Beef cow slaughter rate, measured as a percentage of the beginning inventory, plays a huge role in determining the size of the following year’s beginning inventory. Analyzing that data becomes especially important given that USDA’s mid-year cattle inventory report is no longer available due to federal funding shortfalls.
Thus far in 2013, beef cow slaughter through the first half of the year has equaled approximately 1.6 million head. That’s equivalent to 5.45% of 2013’s starting head count. Perhaps more importantly, though, it surpasses the 10-year average slaughter pace from January-June by nearly 2/3 of a percentage point. In other words, we’re starting with a small inventory (29.3 million cows) and eating through it at a faster rate.
Meanwhile, during the past 10 years, the average slaughter rate during the second half of the year increases by nearly a half percentage point compared to the first half of the year. If that relationship holds in 2013, it’s likely that the beef cow slaughter rate will be nearly 6% between July and December.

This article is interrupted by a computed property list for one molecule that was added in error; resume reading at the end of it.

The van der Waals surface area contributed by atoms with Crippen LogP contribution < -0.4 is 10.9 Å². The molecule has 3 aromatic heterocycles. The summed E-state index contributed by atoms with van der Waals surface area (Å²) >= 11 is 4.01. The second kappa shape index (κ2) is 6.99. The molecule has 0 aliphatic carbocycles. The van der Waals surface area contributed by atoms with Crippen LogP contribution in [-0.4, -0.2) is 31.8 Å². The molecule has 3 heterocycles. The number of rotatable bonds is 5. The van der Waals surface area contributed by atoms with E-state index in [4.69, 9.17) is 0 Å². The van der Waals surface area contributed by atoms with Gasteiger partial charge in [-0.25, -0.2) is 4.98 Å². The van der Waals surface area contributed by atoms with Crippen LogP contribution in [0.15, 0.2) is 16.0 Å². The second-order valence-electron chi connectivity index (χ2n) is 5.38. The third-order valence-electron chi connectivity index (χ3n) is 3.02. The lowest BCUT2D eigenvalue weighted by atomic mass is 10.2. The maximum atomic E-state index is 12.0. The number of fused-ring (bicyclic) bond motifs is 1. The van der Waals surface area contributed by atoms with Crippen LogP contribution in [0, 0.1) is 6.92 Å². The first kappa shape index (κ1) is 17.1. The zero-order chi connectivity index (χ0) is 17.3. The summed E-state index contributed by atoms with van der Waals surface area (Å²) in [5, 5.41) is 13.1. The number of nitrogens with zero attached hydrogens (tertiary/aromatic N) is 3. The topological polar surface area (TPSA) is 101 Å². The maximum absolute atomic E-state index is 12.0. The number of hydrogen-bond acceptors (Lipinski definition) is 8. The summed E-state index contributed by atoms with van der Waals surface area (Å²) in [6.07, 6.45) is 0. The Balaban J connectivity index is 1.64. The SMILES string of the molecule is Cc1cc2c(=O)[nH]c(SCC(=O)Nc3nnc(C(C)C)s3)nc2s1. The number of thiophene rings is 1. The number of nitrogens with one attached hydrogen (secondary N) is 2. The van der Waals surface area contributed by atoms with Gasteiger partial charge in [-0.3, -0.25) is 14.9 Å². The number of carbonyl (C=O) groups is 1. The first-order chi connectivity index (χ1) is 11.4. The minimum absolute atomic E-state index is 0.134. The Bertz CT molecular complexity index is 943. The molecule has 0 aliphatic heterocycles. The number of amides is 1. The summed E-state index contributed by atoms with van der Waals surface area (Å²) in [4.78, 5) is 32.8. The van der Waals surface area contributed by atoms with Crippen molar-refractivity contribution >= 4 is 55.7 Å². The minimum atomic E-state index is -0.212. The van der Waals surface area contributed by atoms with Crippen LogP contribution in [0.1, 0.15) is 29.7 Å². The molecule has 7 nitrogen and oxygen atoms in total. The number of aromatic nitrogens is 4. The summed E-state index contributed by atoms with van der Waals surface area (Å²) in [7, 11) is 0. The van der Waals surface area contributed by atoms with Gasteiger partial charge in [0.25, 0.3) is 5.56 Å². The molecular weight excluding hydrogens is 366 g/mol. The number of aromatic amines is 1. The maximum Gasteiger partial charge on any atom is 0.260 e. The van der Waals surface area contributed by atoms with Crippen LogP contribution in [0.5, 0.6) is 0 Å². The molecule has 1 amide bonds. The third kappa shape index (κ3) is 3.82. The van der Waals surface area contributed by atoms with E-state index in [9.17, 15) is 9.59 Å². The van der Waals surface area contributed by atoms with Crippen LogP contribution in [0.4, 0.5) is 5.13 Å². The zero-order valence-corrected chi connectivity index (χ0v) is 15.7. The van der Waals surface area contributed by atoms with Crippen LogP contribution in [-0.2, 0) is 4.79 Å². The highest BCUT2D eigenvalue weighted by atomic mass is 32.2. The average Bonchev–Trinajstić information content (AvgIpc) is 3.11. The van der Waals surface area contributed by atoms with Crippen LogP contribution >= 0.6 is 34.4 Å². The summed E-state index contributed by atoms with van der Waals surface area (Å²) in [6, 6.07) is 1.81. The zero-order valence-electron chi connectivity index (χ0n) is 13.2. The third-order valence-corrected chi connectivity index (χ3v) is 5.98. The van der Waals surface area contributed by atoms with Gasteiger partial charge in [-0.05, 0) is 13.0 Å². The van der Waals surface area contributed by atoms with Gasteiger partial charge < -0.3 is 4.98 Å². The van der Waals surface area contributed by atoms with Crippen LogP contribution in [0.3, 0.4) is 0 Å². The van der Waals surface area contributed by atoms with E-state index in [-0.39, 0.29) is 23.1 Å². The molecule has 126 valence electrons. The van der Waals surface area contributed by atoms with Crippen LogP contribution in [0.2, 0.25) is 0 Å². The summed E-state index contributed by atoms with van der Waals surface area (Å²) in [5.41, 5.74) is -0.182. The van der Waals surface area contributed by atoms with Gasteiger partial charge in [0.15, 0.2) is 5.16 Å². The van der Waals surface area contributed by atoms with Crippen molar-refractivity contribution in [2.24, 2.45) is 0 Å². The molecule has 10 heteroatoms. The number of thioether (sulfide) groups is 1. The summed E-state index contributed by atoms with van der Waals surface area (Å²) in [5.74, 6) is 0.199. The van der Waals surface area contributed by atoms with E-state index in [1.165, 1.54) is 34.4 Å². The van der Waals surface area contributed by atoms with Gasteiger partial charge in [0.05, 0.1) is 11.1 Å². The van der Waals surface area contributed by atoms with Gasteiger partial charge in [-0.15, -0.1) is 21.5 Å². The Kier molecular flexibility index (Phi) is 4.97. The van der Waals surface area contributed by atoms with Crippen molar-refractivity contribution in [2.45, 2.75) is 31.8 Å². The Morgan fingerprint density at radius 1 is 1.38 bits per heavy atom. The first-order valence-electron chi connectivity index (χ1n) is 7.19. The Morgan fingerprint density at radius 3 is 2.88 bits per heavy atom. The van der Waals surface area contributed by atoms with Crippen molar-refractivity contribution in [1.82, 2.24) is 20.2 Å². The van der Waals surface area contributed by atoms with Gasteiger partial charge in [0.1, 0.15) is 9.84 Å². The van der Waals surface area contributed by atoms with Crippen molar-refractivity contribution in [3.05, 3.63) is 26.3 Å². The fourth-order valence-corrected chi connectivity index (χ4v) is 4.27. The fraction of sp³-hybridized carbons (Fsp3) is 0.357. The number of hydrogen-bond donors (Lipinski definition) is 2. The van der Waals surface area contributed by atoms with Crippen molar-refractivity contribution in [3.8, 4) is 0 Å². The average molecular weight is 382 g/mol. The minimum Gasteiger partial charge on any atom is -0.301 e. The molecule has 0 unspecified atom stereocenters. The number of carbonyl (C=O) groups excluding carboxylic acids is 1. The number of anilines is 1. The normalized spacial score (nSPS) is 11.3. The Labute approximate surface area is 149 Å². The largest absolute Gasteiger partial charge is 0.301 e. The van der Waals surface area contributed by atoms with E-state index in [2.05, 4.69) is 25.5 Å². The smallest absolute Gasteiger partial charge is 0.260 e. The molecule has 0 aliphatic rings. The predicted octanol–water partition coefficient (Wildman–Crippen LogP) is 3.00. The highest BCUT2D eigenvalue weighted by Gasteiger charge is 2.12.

Given these trends, it appears that 2013 is on pace to slaughter about 11.4% of its starting cow inventory - the third-highest annual level since 1996, behind only 2011 and 2010 (12.3% and 11.6%, respectively).
How do you see weather and market signals shaping up in the second half of the year? Is 2013 a year in which the longer-run trends might get displaced? Or is it a year which plays out pretty much as expected? The implications are very important with respect to next year’s starting inventory (more on that next week).
Leave your thoughts below.
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